Thursday, October 29, 2009

Education for what?

In 1992 I spent 10 days in Norway with my professional colleague (and future wife), Betsy Barefoot. We were visiting and working with a group of small, regional engineering colleges to improve success of their first-year students. We learned that engineering was very important to the Norwegian government because engineering in Norway was what legal education is in the US: the training ground for the country’s future political leadership.

This is just one of the many occasions when I have thought about the basic question: higher education for what? And I know what the most common lay person’s answers are to that question: jobs, salary, opportunity, etc. All true. But for me, I think the most important purpose of higher education is to educate America’s future leaders.

I went to a small, liberal arts college, Marietta, a transformative place for me, that has now, what it didn’t have when I was a student, but oh how I wish it did: a bachelors degree in leadership studies. I would love to go back and do that, do college all over again. But I can’t. So what I can do is to help colleges lay the foundation for leadership education in the beginning first-year experience. You can do that too.

John N. Gardner

Tuesday, October 27, 2009

Homecoming: A vestigial organ, or an idea whose time has come?

It is fall, the most beautiful time of the year in the mountains of western North Carolina where I live with my wife, Betsy Barefoot, and do much of my work. It is a time when my thoughts return to when I began college in the fall on the banks of the Ohio River in southern Appalachia. It is Homecoming time.

I have often thought- who is it that the students come back to see? Surely it is not the staff and administration for my generation, because that was the era when we had few staff and no student affairs professionals. We came back to see the faculty, and each other. During my thirteen years as a Vice Chancellor, I kept reminding myself: the students won’t be coming back to see me.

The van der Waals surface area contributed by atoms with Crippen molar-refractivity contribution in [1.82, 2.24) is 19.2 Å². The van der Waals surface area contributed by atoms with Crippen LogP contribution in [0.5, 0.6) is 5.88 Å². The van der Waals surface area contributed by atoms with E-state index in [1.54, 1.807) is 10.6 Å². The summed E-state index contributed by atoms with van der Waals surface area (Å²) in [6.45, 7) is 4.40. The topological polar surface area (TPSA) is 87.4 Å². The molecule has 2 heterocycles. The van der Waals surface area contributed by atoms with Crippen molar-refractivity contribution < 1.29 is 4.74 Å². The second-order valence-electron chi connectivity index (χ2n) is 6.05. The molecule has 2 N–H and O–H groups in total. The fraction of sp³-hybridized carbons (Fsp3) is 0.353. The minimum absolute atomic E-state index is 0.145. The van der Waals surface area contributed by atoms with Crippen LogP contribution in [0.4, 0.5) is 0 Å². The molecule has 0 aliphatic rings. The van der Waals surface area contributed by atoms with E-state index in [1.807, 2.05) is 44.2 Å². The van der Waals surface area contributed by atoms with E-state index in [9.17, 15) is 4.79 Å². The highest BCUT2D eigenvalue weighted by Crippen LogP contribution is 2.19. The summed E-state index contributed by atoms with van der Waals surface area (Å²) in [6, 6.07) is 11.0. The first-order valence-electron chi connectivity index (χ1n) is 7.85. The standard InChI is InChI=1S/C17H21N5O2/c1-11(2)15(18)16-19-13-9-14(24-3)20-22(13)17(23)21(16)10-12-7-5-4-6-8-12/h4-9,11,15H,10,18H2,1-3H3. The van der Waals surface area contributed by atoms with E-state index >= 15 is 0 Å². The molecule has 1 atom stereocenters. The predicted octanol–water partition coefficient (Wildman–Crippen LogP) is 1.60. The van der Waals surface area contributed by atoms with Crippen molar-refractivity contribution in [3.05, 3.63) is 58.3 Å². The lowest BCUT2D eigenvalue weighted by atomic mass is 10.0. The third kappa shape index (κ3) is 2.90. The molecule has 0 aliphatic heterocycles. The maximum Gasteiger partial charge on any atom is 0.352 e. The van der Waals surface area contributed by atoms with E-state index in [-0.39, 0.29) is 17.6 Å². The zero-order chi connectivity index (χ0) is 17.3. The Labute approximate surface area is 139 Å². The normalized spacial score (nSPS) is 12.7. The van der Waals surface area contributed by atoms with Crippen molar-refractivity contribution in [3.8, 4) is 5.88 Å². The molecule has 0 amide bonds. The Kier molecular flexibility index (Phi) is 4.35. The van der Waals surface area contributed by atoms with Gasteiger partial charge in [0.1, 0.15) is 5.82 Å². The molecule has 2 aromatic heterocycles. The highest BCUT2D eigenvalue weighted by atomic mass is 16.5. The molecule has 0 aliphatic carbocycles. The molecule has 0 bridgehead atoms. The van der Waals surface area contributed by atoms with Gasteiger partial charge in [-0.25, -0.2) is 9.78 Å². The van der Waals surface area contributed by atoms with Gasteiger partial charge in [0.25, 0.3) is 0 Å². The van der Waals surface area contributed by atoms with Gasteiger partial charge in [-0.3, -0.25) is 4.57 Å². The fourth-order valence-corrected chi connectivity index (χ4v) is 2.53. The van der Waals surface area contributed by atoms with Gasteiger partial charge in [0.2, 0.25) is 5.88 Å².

Admittedly, this notion of “Homecoming” is an anachronism that doesn’t, couldn’t work at so many colleges of today: those with no football teams, no residence halls, those with student bodies that are as “adult” as they are recent high school graduate. But on the other hand, why shouldn’t all campuses have a “homecoming” to invite the return of students to that environment where they developed new identities, new hopes, new realities, new credentials, new skills? Wouldn’t it be in our self interests as institutions of higher learning to cultivate this notion of campus as a “home” with all the notions of sanctuary that that connotes, and to which you return periodically throughout life, if not daily? I think so.

So, assuming all of us then could have Homecoming on our own campus, what would we want to be remembered for by our students? Why in the world would they want to come back and see us again? What kind of feedback would you want your students to give you, now that they finally had the detachment on their experiences with you and the wisdom that only aging in the real world can provide? Oh, that we should treat our students every day in a manner that they would want to come back at Homecoming and thank us.

John N. Gardner